Our initial analyses indicated strong relationships between these variables and 3rd grade reading achievement (see Figures 1 and 2).  Even after accounting for the wide array of other variables in our data, these relationships remained significant. In other words, after we account for things like community poverty, charter status, children’s visits to the emergency room, kindergarten type, among others, we see that attendance is still able to account for a significant amount of variation in school-level reading scores.  Although our analyses are not able to identify the causal mechanism underlying this relationship, it makes sense that students who regularly attend school are more likely to learn the content that is being taught.

Student achievement and attendance rate

student achievement and chronically absent students

These findings are supported by a growing body of research suggesting that addressing absenteeism may be essential to improving childhood literacy and student learning, more broadly. For instance, multi-year studies in Chicago and Baltimore show that chronically absent preschoolers are less likely to read proficiently by the end of 3rd grade and more likely to be retained in later grades. Further, students with persistent absenteeism in the sixth grade are at risk for not graduating from high school, and even for those students who are able to graduate from high school, chronic absence is associated with lower rates of college attendance and college graduation.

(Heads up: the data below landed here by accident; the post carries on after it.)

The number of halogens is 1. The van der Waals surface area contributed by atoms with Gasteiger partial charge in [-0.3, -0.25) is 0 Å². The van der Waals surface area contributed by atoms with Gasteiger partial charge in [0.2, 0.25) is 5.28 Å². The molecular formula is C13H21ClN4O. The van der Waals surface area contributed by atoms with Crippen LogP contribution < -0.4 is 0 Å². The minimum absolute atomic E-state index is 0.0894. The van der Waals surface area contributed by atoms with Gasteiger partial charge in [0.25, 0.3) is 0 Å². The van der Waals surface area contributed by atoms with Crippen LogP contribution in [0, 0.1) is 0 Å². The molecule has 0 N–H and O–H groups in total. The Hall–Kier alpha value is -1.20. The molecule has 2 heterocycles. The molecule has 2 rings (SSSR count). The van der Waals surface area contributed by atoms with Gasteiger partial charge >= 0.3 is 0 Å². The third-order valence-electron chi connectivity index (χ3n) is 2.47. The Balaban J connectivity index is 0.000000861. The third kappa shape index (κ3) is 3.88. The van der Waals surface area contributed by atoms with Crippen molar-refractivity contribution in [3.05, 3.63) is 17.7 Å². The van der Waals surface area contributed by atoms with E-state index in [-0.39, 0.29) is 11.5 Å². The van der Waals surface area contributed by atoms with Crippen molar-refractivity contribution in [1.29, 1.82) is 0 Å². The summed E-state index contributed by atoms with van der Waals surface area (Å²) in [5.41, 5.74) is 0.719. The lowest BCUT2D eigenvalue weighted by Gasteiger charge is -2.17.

Given the important role that regular school attendance plays in student learning, increasing attendance rates should figure prominently in efforts to ensure that students are able to succeed academically. Indeed, others have recently drawn attention to this issue, including a recent report from the Hamilton Project, which argues that chronic absenteeism should play an important role as states design new accountability measures under ESSA.

Policymakers and practitioners are often faced with a variety of choices when it comes to ensuring that students reach their full academic potential.  While it may be difficult to identify a single policy or package of policies that are likely to benefit students, our findings, along with a growing body of research, suggests that increasing attendance rates may be a good place to start.

The Brown Center Chalkboard launched in January 2013 as a weekly series of new analyses of policy, research, and practice relevant to U.S. education.

In July 2015, the Chalkboard was re-launched as a Brookings blog in order to offer more frequent, timely, and diverse content. Contributors to both the original paper series and current blog are committed to bringing evidence to bear on the debates around education policy in America.